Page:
Following one’s dreams is vital — after all, life is only lived once.
Portsmouth graduate and multi-year tennis letterwinner Sarah Lemaster is doing just that over the next four years of her life, as Lemaster will not only pursue a career in occupational therapy but will continue her tennis dreams at Shawnee State as well.
For Lemaster, the opportunity to pursue her dreams of playing tennis at the collegiate level is one that she’s looking forward to — especially considering the fact that she’ll be staying not only in her home county, but in her home community in doing so.
“I have always tried to improve my skills for tennis,” Lemaster said. “Staying in my home county means that I have the support of my family and friends close by.”
Throughout the course of her career at Portsmouth, Lemaster consistently maintained standing as a top-three singles player for the Lady Trojans, moving from No. 3 singles as a sophomore to the No. 2 singles position as a junior, and finally, the top singles slot on the unit as a senior.
“I was always challenged by players from the other schools within our region,” Lemaster said. “It helped me learn how to play against people with different styles.”
During this time, Lemaster also performed in Portsmouth’s Show Choir, Key Club, and track and field extracurriculars all while also qualifying for the school’s National Honor Society. She was later named as a 2020 All-OVC Track and Field honoree as a strong gesture from the OVC honoring each of its seniors as All-OVC talents.
“I really love singing,” Lemaster said. “I was considering taking music as my major, but chose to pursue occupational therapy. The tasks that I performed with National Honor Society, Key Club, and Show Choir taught me to be more responsible and care for the needs of others.”
Her time at Portsmouth, however, wasn’t without its struggles.
Amy Keating, who had coached Lemaster during her freshman and sophomore seasons and had successfully served as a staple of the Portsmouth City School District as a tennis coach, Mock Trial and Quiz Bowl coach, a yearbook advisor, and an English teacher for the system, had fought cancer in a courageous fashion, even continuing to teach and coach while undergoing treatments.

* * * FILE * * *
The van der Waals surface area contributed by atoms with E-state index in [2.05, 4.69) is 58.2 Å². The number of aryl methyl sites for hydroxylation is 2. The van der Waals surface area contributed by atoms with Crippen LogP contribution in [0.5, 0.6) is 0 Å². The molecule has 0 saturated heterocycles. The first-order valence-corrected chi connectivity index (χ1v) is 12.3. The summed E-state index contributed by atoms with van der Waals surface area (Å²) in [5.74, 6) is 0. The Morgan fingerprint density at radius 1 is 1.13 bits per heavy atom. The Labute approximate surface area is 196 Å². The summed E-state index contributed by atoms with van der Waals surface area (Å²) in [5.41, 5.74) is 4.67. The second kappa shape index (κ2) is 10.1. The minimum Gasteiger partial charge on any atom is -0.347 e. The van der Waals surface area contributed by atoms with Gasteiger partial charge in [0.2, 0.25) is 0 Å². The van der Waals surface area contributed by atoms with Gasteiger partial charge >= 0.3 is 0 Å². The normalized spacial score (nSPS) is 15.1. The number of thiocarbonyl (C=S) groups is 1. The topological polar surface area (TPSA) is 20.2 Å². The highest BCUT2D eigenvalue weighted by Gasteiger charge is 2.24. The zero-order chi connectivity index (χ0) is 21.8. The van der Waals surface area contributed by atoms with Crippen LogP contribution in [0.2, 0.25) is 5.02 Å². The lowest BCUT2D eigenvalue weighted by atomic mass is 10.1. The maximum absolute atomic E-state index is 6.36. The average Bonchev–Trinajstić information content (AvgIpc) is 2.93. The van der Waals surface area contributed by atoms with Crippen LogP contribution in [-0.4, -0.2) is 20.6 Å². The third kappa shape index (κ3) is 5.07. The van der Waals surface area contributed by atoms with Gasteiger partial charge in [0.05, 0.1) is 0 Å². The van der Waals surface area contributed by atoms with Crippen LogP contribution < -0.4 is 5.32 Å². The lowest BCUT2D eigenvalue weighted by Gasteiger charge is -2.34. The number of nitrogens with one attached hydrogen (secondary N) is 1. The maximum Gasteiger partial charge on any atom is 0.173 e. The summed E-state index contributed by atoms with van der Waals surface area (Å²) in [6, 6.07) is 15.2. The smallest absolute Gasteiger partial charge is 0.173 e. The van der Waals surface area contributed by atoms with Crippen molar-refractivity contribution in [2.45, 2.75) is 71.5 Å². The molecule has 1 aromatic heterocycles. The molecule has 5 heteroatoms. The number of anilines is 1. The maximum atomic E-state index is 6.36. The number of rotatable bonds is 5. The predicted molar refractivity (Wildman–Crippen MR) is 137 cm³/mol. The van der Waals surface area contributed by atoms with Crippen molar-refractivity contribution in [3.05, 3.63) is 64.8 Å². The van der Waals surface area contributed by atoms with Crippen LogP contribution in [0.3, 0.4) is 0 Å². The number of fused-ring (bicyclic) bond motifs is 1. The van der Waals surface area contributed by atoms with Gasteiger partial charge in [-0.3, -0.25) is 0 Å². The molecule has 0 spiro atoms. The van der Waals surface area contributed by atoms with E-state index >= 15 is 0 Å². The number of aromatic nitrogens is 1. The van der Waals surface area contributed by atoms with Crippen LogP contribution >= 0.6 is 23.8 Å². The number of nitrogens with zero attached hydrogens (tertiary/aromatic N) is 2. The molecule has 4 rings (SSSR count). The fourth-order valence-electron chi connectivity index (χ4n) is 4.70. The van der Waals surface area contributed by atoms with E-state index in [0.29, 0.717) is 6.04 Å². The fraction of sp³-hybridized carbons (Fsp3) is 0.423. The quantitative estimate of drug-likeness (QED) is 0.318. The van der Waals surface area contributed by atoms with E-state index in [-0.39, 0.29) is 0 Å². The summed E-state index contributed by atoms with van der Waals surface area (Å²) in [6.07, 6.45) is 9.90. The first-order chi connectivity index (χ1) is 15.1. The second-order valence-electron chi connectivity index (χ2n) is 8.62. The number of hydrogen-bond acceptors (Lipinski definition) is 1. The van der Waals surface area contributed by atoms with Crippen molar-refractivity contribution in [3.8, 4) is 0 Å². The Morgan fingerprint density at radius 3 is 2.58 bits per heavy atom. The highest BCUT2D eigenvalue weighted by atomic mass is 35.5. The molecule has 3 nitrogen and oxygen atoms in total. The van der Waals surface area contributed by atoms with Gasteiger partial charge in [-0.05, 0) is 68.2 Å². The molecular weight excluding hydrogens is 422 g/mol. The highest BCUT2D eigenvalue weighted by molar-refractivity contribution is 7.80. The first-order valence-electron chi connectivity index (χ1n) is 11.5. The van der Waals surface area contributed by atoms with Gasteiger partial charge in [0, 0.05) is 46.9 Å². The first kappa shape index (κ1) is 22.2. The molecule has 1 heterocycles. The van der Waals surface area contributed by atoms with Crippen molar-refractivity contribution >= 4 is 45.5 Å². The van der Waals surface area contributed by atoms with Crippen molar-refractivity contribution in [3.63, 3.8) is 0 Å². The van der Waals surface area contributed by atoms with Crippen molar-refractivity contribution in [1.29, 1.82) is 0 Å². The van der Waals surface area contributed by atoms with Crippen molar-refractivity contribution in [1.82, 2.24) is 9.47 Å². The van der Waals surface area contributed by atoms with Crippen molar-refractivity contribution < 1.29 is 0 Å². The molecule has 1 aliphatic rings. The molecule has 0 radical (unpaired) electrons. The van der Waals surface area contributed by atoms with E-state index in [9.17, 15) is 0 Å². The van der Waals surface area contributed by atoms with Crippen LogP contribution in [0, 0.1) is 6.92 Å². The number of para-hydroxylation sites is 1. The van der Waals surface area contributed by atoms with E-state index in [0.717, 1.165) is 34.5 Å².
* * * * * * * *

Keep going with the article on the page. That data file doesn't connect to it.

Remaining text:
However, on February 5, 2019, Keating lost that battle over a month-and-a-half prior to the start of Lemaster’s junior season of tennis. Lemaster donated to Sierra’s Haven in honor of Keating’s memory, as Keating, who was 49 when she passed, was an admirer of pets. Keating’s famous saying, ‘You Belong Here,’ is one that Lemaster cherishes along with the rest of the Portsmouth community.
“(Amy) Keating was a very special person to me,” Lemaster said. “I continue to practice as though she were watching me. I loved and admired her strength. I try to play tennis in a way that she would be proud of me. She taught me the rules of the game and the fundamentals of tennis. I had taken tennis lessons at the local tennis club (Portsmouth Tennis Academy) but I hadn’t learned how the game was played. She was so instrumental in my development not only as a tennis player, but as a person.”
With her mentor still alive and well in memory, Lemaster wants to continue to honor Keating’s memory by showing how strong Portsmouth is with her own mind and tennis ability. She wants to move through SSU’s three-plus-two occupational therapy program while obtaining a regular, rotational position in Shawnee State’s lineup.
“I want to earn an occupational therapy license,” Lemaster said. “I hope to prove that I can compete at the collegiate level in tennis.”
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